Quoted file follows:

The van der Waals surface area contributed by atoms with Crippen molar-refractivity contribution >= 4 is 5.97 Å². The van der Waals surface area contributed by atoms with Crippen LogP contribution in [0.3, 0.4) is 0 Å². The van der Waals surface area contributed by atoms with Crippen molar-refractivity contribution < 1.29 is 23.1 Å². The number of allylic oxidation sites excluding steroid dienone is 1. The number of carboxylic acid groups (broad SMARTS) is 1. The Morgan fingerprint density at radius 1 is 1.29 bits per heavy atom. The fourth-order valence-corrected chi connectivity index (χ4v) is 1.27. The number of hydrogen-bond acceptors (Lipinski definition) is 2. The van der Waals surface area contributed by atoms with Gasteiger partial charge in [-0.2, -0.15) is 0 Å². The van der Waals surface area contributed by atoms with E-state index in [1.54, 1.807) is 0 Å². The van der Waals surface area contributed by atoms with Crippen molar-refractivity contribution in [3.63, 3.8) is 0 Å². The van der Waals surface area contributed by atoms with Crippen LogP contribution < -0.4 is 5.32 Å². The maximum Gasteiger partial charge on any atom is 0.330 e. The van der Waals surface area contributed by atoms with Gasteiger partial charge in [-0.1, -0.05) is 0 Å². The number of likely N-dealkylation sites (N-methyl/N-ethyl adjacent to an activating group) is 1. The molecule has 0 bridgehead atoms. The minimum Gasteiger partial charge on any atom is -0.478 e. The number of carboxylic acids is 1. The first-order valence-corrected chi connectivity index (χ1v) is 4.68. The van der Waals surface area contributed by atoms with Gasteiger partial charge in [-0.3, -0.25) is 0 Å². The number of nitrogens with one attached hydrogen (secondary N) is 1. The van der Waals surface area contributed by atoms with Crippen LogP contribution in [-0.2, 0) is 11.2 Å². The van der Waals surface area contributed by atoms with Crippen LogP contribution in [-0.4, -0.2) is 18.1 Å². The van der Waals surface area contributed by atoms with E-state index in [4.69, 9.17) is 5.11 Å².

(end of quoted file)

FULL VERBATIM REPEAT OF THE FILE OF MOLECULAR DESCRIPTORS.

The van der Waals surface area contributed by atoms with Crippen molar-refractivity contribution >= 4 is 5.97 Å². The van der Waals surface area contributed by atoms with Crippen LogP contribution in [0.3, 0.4) is 0 Å². The van der Waals surface area contributed by atoms with Crippen molar-refractivity contribution < 1.29 is 23.1 Å². The number of allylic oxidation sites excluding steroid dienone is 1. The number of carboxylic acid groups (broad SMARTS) is 1. The Morgan fingerprint density at radius 1 is 1.29 bits per heavy atom. The fourth-order valence-corrected chi connectivity index (χ4v) is 1.27. The number of hydrogen-bond acceptors (Lipinski definition) is 2. The van der Waals surface area contributed by atoms with Gasteiger partial charge in [-0.2, -0.15) is 0 Å². The van der Waals surface area contributed by atoms with E-state index in [1.54, 1.807) is 0 Å². The van der Waals surface area contributed by atoms with Crippen molar-refractivity contribution in [3.63, 3.8) is 0 Å². The van der Waals surface area contributed by atoms with Crippen LogP contribution < -0.4 is 5.32 Å². The maximum Gasteiger partial charge on any atom is 0.330 e. The van der Waals surface area contributed by atoms with Gasteiger partial charge in [-0.1, -0.05) is 0 Å². The number of likely N-dealkylation sites (N-methyl/N-ethyl adjacent to an activating group) is 1. The molecule has 0 bridgehead atoms. The minimum Gasteiger partial charge on any atom is -0.478 e. The number of carboxylic acids is 1. The first-order valence-corrected chi connectivity index (χ1v) is 4.68. The van der Waals surface area contributed by atoms with Gasteiger partial charge in [-0.3, -0.25) is 0 Å². The number of nitrogens with one attached hydrogen (secondary N) is 1. The van der Waals surface area contributed by atoms with Crippen LogP contribution in [-0.2, 0) is 11.2 Å². The van der Waals surface area contributed by atoms with Crippen LogP contribution in [-0.4, -0.2) is 18.1 Å². The van der Waals surface area contributed by atoms with E-state index in [4.69, 9.17) is 5.11 Å².